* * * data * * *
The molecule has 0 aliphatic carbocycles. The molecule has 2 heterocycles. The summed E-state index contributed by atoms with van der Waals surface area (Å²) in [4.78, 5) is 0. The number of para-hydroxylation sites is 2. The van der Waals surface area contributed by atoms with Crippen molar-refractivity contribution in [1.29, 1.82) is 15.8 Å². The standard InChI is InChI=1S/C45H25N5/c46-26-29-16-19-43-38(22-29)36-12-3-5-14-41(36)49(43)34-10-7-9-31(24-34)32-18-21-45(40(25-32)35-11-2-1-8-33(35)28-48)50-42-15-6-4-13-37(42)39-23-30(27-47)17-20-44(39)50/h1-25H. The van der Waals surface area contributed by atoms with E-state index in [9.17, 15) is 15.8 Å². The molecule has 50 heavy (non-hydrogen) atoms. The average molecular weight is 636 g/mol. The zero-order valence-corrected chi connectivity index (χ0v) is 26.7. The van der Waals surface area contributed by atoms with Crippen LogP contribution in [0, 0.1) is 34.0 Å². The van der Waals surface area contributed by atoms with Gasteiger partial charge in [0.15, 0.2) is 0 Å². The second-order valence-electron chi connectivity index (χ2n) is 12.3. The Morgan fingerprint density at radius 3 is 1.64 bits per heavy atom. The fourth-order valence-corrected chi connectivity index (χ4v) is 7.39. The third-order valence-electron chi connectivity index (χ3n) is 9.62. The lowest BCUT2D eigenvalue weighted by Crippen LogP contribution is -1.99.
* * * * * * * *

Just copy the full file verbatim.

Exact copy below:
The molecule has 0 aliphatic carbocycles. The molecule has 2 heterocycles. The summed E-state index contributed by atoms with van der Waals surface area (Å²) in [4.78, 5) is 0. The number of para-hydroxylation sites is 2. The van der Waals surface area contributed by atoms with Crippen molar-refractivity contribution in [1.29, 1.82) is 15.8 Å². The standard InChI is InChI=1S/C45H25N5/c46-26-29-16-19-43-38(22-29)36-12-3-5-14-41(36)49(43)34-10-7-9-31(24-34)32-18-21-45(40(25-32)35-11-2-1-8-33(35)28-48)50-42-15-6-4-13-37(42)39-23-30(27-47)17-20-44(39)50/h1-25H. The van der Waals surface area contributed by atoms with E-state index in [9.17, 15) is 15.8 Å². The molecule has 50 heavy (non-hydrogen) atoms. The average molecular weight is 636 g/mol. The zero-order valence-corrected chi connectivity index (χ0v) is 26.7. The van der Waals surface area contributed by atoms with Crippen LogP contribution in [0, 0.1) is 34.0 Å². The van der Waals surface area contributed by atoms with Gasteiger partial charge in [0.15, 0.2) is 0 Å². The second-order valence-electron chi connectivity index (χ2n) is 12.3. The Morgan fingerprint density at radius 3 is 1.64 bits per heavy atom. The fourth-order valence-corrected chi connectivity index (χ4v) is 7.39. The third-order valence-electron chi connectivity index (χ3n) is 9.62. The lowest BCUT2D eigenvalue weighted by Crippen LogP contribution is -1.99.